Cradle of Civilization

A Blog about the Birth of Our Civilisation and Development

Site of earliest known urban warfare

Posted by Fredsvenn on May 30, 2015

As they say: There has never been such a thing as a good war

– even with the us of bow and arrow people get killed

Ethnic Identity in the Earliest Mesopotamian States?

The Chalcolithic Period Mesopotamia

Rise of Mesopotamia

In prehistorical post-Paleolithic societies, war likely consisted of small-scale raiding. One half of the people found in a Nubian cemetery dating to as early as 12,000 years ago had died of violence. Since the rise of the state some 5,000 years ago, military activity has occurred over much of the globe.

The advent of gunpowder and the acceleration of technological advances led to modern warfare. According to Conway W. Henderson, “One source claims that 14,500 wars have taken place between 3500 BC and the late 20th century, costing 3.5 billion lives, leaving only 300 years of peace (Beer 1981: 20).”

The sling is an ancient weapon known to Neolithic peoples around the Mediterranean, but is likely much older. It is possible that the sling was invented during the Upper Paleolithic at a time when new technologies such as the spear-thrower and the bow and arrow were emerging.

With the exception of Australia, where spear throwing technology such as the woomera predominated, the sling became common all over the world, although it is not clear whether this occurred because of cultural diffusion or independent invention.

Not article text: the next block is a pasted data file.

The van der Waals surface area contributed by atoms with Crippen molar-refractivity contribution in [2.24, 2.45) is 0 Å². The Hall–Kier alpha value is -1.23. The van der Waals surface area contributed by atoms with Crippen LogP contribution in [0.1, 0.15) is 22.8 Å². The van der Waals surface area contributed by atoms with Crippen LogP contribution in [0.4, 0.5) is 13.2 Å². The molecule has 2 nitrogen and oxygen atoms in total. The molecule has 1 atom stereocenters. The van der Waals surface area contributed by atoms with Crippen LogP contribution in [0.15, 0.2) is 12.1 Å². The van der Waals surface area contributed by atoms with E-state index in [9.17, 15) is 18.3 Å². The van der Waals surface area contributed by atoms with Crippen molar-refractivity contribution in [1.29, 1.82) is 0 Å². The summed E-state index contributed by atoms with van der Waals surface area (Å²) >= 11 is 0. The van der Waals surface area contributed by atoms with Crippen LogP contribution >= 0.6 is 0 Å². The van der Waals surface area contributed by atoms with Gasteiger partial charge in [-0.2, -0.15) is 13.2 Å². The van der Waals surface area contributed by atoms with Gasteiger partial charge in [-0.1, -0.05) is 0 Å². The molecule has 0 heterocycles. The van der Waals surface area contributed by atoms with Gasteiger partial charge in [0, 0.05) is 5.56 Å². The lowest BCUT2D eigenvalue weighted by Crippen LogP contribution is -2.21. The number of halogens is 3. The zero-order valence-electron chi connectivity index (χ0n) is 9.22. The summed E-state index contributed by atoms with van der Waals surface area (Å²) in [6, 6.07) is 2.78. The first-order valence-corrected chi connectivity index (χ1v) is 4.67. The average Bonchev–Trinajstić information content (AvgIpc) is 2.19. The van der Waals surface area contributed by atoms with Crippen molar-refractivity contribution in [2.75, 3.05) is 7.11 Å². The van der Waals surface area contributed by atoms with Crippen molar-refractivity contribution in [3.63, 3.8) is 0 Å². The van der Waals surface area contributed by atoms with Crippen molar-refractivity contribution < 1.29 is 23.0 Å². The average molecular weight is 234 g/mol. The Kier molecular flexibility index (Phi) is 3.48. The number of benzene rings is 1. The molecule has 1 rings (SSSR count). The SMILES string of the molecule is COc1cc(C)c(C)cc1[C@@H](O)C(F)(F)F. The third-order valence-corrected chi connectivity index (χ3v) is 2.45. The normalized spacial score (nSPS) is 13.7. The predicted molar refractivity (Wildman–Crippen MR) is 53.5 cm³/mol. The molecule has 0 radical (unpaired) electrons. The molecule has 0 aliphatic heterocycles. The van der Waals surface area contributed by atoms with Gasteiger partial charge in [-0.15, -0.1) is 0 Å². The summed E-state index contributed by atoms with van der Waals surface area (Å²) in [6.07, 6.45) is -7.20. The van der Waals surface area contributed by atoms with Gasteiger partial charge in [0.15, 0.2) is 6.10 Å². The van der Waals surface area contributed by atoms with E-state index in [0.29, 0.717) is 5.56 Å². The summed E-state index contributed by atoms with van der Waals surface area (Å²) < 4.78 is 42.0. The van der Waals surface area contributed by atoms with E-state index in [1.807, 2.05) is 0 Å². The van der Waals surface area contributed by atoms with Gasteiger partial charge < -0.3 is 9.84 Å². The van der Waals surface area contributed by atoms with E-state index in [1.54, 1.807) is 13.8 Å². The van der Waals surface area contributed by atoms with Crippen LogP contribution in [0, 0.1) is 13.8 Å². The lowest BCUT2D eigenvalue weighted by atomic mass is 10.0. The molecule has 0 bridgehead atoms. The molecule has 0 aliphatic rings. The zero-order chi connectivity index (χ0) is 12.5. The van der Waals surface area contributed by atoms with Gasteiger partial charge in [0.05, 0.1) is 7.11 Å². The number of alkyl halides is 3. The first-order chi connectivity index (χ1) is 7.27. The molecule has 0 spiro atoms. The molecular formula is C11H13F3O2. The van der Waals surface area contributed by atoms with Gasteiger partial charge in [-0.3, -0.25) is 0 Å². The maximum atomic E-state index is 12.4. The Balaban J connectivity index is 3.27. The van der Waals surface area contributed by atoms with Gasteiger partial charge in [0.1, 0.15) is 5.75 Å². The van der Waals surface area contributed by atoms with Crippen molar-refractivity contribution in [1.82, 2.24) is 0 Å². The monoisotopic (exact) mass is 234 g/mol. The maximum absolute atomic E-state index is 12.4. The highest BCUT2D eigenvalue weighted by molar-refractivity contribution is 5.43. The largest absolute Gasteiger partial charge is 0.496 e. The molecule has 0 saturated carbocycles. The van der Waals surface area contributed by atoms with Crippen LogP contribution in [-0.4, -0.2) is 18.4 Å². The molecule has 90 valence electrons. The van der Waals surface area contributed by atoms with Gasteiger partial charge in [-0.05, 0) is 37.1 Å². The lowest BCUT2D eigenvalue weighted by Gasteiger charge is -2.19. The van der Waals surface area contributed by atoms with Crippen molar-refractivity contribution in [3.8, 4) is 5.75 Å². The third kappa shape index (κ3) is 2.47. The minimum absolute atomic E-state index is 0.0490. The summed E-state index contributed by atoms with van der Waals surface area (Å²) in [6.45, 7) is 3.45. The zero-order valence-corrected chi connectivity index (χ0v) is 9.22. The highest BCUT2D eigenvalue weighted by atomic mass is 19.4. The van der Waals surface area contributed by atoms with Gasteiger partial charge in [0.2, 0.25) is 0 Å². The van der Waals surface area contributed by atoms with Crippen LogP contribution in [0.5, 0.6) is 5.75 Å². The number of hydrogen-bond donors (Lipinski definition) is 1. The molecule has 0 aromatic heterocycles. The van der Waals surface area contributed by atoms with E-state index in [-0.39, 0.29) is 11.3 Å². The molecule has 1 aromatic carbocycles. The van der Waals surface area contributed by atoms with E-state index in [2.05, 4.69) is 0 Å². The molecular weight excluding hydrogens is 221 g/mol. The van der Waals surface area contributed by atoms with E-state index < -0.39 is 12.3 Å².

Representations of slingers can be found on artifacts from all over the ancient world, including Assyrian and Egyptian reliefs, the columns of Trajan and Marcus Aurelius, on coins and on the Bayeux Tapestry.

The oldest representation of a slinger in art may be from Çatalhöyük, from approximately 7,000 BC, though it is the only such depiction at the site, despite numerous depictions of archers.

The documentation of military history begins with the confrontation between Sumer (current Iraq) and Elam (current Iran) c. 2700 BC near the modern Basra, and includes such enduring records as the Hebrew Bible.

Other prominent records in military history are the Trojan War in Homer’s Iliad (though its historicity has been challenged), The Histories by Herodotus (484 BC – 425 BC) who is often called the “father of history”.

The Ubaid period (ca. 6500 to 3800 BC) is a prehistoric period of Mesopotamia. The name derives from Tell al-`Ubaid where the earliest large excavation of Ubaid period material was conducted initially by Henry Hall and later by Leonard Woolley.